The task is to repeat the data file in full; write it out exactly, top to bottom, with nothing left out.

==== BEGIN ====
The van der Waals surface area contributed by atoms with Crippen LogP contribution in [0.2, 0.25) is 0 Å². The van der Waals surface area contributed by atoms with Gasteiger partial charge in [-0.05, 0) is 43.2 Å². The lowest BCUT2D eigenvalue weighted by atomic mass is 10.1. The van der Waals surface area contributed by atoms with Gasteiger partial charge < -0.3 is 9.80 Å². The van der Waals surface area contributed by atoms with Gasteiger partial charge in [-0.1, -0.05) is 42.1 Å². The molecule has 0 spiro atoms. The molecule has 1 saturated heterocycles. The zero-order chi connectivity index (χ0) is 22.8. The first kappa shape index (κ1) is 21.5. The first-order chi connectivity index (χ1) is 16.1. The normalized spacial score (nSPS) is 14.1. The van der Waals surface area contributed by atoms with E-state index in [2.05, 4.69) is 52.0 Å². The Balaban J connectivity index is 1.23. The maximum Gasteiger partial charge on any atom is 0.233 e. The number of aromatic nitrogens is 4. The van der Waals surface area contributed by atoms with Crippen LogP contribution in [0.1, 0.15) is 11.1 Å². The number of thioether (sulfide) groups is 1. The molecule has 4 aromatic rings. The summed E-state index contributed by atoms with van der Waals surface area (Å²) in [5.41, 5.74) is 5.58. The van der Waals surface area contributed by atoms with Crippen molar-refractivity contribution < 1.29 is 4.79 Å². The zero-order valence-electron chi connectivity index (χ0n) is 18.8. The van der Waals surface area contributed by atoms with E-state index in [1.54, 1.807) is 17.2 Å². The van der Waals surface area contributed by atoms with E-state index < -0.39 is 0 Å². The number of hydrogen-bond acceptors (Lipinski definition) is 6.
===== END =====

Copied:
The van der Waals surface area contributed by atoms with Crippen LogP contribution in [0.2, 0.25) is 0 Å². The van der Waals surface area contributed by atoms with Gasteiger partial charge in [-0.05, 0) is 43.2 Å². The lowest BCUT2D eigenvalue weighted by atomic mass is 10.1. The van der Waals surface area contributed by atoms with Gasteiger partial charge < -0.3 is 9.80 Å². The van der Waals surface area contributed by atoms with Gasteiger partial charge in [-0.1, -0.05) is 42.1 Å². The molecule has 0 spiro atoms. The molecule has 1 saturated heterocycles. The zero-order chi connectivity index (χ0) is 22.8. The first kappa shape index (κ1) is 21.5. The first-order chi connectivity index (χ1) is 16.1. The normalized spacial score (nSPS) is 14.1. The van der Waals surface area contributed by atoms with E-state index in [2.05, 4.69) is 52.0 Å². The Balaban J connectivity index is 1.23. The maximum Gasteiger partial charge on any atom is 0.233 e. The number of aromatic nitrogens is 4. The van der Waals surface area contributed by atoms with Crippen LogP contribution in [0.1, 0.15) is 11.1 Å². The number of thioether (sulfide) groups is 1. The molecule has 4 aromatic rings. The summed E-state index contributed by atoms with van der Waals surface area (Å²) in [5.41, 5.74) is 5.58. The van der Waals surface area contributed by atoms with Crippen molar-refractivity contribution < 1.29 is 4.79 Å². The zero-order valence-electron chi connectivity index (χ0n) is 18.8. The van der Waals surface area contributed by atoms with E-state index in [1.54, 1.807) is 17.2 Å². The van der Waals surface area contributed by atoms with E-state index < -0.39 is 0 Å². The number of hydrogen-bond acceptors (Lipinski definition) is 6.